This article is a continuation for my article on MSDN on Profile-Guided Optimization (PGO) which you can find here.
The benefits of the PGD profile far exceed guiding the optimizations of the compiler. While you can use the pgomgr.exe to merge multiple PGC files, it also serves a different purpose. It offers three switches that let you view the contents of the PGD file to gain full understanding of the behavior of your code with respect to the exercised scenarios. The first switch /summary tells the tool to emit a textual summary of the PGD file contents. The second switch /detail, used in conjunction with the first, tells the tool to emit a detailed textual profile description. The last switch /unique tells the tool to undecorate the function names (particularly useful for C++ codebases).
When you run this tool passing all of these switches and the PGD file name constructed in the previous section, you’ll see what was recorded during the training phase. Note the numbers will probably be slightly different than what is shown here, but not by much. The first interesting line from the profile is:
Module Count: 1 Function Count: 2244 Arc Count: 5193 Value Count: 502
Module count is the number of times the same executable was used to generate constituent PGC files. Function count is the number of instrumented functions (including those that were never executed). Arc Count is the number of count probes and Value Count is the total number of value probes injected in the code. After that, you’ll see a list of undecorated function names and some general statistics:
Static instructions: 46223 Basic blocks: 9897 Average BB size: 4.7 Dynamic instructions: 24192609520
The static instructions metric shows the number of static instructions generated for all instrumented functions. Those instructions are called static because they’re in an internal intermediate language that closely resembles an assembly language. The other type of instruction is dynamic, referring to executed machine instructions. It also shows the total number of basic blocks and their average size in terms of static instructions.
A large table with the following columns will follow those descriptions:
- The undecorated function name.
- The entry count or the number of times the function was called.
- The number of static instructions in the function.
- The number of dynamic instructions (the number of instructions executed from this function). This number is the sum overall executions of the function.
- The %total metric is equal to the previous metric divided by the total number of dynamic instructions of the program.
- Run total is the accumulated version of the previous metric. This should be 100 for the last function listed.
Unfortunately, pgomgr shows only one digit of the fractional portion rounded toward zero. That’s why you might see the value of %total to be zero, even though it’s not actually zero. Under each listed function, there’s detailed table of the basic blocks of the function with their statistics:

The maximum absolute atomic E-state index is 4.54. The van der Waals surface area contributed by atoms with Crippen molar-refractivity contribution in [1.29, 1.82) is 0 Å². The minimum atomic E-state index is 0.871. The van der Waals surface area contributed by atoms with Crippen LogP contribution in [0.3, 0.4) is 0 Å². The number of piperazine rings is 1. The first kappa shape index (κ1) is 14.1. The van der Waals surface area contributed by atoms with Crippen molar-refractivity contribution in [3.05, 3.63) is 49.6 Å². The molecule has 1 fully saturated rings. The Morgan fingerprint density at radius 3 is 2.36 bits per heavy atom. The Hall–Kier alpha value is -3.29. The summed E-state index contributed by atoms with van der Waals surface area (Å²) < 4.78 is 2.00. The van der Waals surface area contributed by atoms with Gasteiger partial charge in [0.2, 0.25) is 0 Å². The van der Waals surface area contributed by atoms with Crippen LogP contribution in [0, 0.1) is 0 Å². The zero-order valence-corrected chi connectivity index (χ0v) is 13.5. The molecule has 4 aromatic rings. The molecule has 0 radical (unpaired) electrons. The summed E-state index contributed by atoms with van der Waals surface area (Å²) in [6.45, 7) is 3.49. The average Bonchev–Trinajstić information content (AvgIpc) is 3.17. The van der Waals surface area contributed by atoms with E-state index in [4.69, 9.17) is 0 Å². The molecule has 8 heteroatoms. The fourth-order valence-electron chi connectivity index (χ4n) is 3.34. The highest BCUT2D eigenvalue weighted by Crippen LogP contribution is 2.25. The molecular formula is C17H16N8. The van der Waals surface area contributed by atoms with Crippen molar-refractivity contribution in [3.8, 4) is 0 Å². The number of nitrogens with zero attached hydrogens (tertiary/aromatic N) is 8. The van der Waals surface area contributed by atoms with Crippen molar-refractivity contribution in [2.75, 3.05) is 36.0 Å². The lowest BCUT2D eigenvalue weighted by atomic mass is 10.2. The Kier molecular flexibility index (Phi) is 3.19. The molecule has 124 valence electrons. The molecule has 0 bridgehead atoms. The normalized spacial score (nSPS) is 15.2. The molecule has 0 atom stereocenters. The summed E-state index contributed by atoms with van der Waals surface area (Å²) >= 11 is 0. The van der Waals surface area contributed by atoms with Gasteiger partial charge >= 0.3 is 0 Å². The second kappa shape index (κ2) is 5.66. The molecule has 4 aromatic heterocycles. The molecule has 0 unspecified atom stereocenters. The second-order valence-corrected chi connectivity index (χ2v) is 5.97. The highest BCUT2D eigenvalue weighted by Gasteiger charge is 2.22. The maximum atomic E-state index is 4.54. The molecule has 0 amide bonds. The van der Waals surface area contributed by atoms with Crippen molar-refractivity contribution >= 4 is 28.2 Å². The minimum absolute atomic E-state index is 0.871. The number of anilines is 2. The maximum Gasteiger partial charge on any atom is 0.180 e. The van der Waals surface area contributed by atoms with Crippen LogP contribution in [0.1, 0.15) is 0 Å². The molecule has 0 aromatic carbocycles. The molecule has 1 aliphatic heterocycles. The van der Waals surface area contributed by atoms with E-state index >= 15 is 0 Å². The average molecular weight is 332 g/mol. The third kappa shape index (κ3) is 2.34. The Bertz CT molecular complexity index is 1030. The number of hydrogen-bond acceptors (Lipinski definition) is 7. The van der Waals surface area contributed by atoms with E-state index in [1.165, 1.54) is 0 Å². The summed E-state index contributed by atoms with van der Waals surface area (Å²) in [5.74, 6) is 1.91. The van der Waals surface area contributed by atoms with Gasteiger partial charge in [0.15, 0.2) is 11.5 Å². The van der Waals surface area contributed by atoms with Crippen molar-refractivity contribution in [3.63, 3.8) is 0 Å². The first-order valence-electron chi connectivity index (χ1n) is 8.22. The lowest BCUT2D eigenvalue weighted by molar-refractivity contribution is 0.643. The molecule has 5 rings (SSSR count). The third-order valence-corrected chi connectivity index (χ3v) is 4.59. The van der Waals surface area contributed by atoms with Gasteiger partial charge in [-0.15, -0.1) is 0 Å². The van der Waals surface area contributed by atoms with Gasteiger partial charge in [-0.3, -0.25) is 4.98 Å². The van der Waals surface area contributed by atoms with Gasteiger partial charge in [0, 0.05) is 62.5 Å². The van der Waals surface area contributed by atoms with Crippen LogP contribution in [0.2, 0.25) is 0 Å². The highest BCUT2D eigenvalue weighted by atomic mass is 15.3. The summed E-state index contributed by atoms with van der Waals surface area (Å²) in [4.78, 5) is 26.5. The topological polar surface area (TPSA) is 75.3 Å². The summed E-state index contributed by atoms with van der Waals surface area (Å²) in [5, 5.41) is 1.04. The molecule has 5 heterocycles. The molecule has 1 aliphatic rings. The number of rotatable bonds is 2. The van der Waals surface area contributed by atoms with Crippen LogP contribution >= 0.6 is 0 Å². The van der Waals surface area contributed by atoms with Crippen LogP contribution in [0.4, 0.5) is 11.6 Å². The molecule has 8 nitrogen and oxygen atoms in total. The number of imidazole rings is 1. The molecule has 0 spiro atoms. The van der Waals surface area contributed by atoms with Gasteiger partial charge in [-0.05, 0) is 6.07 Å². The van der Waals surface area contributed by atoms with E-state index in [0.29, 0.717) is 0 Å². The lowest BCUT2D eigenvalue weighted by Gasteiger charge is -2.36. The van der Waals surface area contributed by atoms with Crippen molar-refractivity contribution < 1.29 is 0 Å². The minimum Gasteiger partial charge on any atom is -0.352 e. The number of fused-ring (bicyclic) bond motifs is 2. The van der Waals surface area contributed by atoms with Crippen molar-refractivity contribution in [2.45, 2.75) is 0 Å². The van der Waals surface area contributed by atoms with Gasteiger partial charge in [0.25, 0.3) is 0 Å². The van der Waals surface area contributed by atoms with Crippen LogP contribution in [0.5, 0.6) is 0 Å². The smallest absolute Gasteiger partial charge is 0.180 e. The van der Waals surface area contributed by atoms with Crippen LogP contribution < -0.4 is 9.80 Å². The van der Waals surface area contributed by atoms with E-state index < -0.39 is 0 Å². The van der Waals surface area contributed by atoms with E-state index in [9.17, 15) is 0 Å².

2 42 84 0.0 100.0
Blk 1: 3117- 3122 5 (11.9%)s 10 (11.9%)d
taken ( 5) 0, not-taken 2
Blk 2: 3124- 3124 2 ( 4.8%)s 4 ( 4.8%)d
taken ( 5) 0, not-taken 2
Blk 3: 3124- 3124 2 ( 4.8%)s 4 ( 4.8%)d
taken ( 5) 0, not-taken 2
Blk 4: 3126- 3127 6 (14.3%)s 12 (14.3%)d
taken ( 6) 0, not-taken 2
Blk 5: 3205- 3215 25 (59.5%)s 50 (59.5%)d
Blk 6: 3218- 3218 2 ( 4.8%)s 4 ( 4.8%)d
This function consists of six basic blocks. Next to each basic block is the following information:
- The line numbers in the source code file for that block.
- The number of static instructions and the percentage of the total number of the static instructions of the function.
- The number of dynamic instructions and the percentage of the total number of the dynamic instructions of the function.
If a block ends with a conditional instruction that changes control flow, you’ll see a line showing the number of times the branch has been taken and not taken. The number in braces that might appear next to the taken or not-taken phrases is the block number of the corresponding flow of control.
Following that table is a summary table that includes the following columns:
- The module name.
- The undecorated function name. The name is truncated to 25 characters if it was longer.
- The percentage of executed blocks in the function.
- The percentage of arcs traversed in the function.
- The percentage of executed static instructions.
If none of the blocks were executed, the phrase “Never Executed” is displayed. If not all blocks were executed, the table will list the non-executed blocks. At the end of the file, you’ll see some general statistics:
block: 33.9% arc: 23.7% inst: 40.2% functions called: 42.6%
This shows the percentage of blocks and static instructions that were executed, the arcs that were traversed and functions that were called. You can also use this textual representation of the PGD file for other purposes. However, the lack of formal documentation and proper visual display make using this information difficult. If you think this information is useful to you in some way, you should let the Visual C++ team know about it.